(Part 1 of 3)
Sometime last year, the number of personal computers in the world passed the two billion mark. That’s about one for every three people. Each of those computers has several thousand individual components, which come in various brands, models, and types. In addition to that, depending on your operating system (and there are hundreds), there are millions of applications available for download and installation. This means that, at any given time, when someone calls me with a computer problem, there are more than one trillion possible variables in play, possibly contributing to the issue.
And I know how to fix every single one of them.
You see, my job as a technician is not actually to know what the problem is, or even how to fix it. Most often, my job is simply to figure it out. With this many variables, it’s impossible for a technician to know about every conceivable issue. But it is possible to hone a set of troubleshooting skills that will allow us to find the solution as quickly as possible. Thus, the technician’s job is not to excel at knowing how to fix something, but to excel at finding out how. We do it daily.
A day in the life of a tech begins like any other legendary day of human accomplishment: with caffeine. Proven by the European Food Safety Authority to increase alertness, attention, and memory performance, coffee is the most important tool in a technician’s toolkit.
Second to java is the technician’s computer. Usually a laptop, often a PC – and never without a few dings and scratches – the laptop is the battle-hardened weapon that enables us to fight spam, slay malware, and emerge victorious from the server room time after time.
First order of business: review our assignment. We might be onsite at a client, rolling out new equipment or troubleshooting a critical workstation issue. Or we could be at the home office, attacking issues remotely. Regardless of the scenario, the same formula will apply: Gather, Troubleshoot, Diagnose, and Remediate.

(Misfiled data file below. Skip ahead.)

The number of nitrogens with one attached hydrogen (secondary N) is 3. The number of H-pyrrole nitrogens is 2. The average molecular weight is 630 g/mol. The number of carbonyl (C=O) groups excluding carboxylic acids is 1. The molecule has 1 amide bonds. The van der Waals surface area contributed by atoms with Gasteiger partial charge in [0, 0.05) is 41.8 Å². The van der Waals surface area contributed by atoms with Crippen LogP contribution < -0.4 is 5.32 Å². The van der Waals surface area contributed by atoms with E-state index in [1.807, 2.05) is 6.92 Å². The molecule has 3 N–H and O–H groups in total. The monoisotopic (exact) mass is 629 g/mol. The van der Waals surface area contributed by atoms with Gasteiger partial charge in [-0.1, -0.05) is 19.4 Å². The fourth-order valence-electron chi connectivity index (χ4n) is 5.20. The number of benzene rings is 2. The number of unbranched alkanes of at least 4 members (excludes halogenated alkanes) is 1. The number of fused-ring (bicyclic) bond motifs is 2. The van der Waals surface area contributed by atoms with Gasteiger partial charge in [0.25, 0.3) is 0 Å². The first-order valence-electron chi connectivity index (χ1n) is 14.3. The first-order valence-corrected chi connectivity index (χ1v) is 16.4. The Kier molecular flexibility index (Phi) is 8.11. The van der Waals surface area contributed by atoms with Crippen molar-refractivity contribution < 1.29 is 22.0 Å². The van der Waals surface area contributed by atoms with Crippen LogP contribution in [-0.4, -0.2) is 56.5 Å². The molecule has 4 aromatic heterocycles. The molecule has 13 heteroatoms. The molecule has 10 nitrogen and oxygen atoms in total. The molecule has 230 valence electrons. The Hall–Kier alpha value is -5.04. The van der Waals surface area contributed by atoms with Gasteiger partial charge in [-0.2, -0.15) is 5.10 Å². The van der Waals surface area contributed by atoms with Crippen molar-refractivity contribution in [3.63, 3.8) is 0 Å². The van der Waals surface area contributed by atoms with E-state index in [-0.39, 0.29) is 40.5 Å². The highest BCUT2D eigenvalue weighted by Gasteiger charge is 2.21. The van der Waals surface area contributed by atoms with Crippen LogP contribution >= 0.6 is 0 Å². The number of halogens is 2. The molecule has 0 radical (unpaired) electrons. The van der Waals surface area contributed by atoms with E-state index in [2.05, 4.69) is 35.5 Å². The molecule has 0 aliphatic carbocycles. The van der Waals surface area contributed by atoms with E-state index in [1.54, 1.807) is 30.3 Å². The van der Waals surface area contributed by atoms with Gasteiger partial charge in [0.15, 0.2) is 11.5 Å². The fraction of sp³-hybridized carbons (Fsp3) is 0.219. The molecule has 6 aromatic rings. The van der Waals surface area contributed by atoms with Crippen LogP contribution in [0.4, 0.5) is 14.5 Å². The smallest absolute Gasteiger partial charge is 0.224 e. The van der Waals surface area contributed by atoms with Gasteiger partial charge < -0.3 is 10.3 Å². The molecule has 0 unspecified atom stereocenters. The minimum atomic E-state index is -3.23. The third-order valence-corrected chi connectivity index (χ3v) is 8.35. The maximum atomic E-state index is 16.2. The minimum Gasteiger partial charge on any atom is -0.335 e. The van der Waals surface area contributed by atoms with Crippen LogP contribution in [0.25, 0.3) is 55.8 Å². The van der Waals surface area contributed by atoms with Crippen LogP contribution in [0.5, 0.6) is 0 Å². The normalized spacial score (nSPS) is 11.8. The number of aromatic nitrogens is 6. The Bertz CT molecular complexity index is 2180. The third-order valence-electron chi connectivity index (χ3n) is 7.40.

If a user reports, for instance, he cannot get online, my first step is to gather as much information as possible. In fact, that’s always my first step. Some especially helpful users provide screenshots or error messages. Others, less so, telling us “computer is broken” or “nothing is working.” We’re going to fish for more information here.
Once the issue is pinpointed, we begin troubleshooting – or testing – that theory. So if a user’s homepage isn’t loading, my first test is to try a different website. If that loads, it’s the homepage, not the internet. If it doesn’t, we might try to ping the website from their workstation. If that works, it’s the browser. If not, it might be the service that matches the website name to its IP: DNS. We’ll test DNS, and so on down the list.
Eventually, something will not work, and that will be our culprit, a/k/a/ diagnosis. Let’s say it was DNS. We’d then check what server they were using for DNS, and remote into that server. Often we’d find the DNS service not running, or missing records, or something similar.
From time to time, all known troubleshooting steps are exhausted and there’s still no diagnosis. This is where a technician’s primary skillset kicks in: finding the solution when it’s not obvious. Most people know how to use Google to find the local Whole Foods, but a technician needs to know how to use the ancient art of Google-Fu to lead them to a precise answer for the precise problem they’re having. A needle in a trillion-strand haystack. Yet, Google-Fu perseveres until victorious.
Once we’ve identified that problem, we’ll address it. In the above case, we might restart the DNS service, add the missing record, or purge the DNS cache. This final step is remediation – what you, the user, were waiting for!
All day long, we’re careful to take notes on everything we did, so that if it needs to be reviewed or repeated, it easily can be. And, of course, we verify that everything is working before closing the ticket.
On any given day, we’ll address issues on workstations, servers, firewalls, phone systems, switches and even mobile phones. Ticket by ticket, call by call, we may come into contact with any number of scenarios, but the trick to navigating the sea of problems is following the formula above and utilizing the toolkit, in order to dwindle those trillion possible causes down to one. And then … we figure it out.
(Next in the series: A critical part of a technician’s job is to deliver exceptional customer service – especially when the issue at hand is potentially serious. In a future blog, Nathanael will address techniques for keeping customers smiling, even in the face of challenges and difficulties.)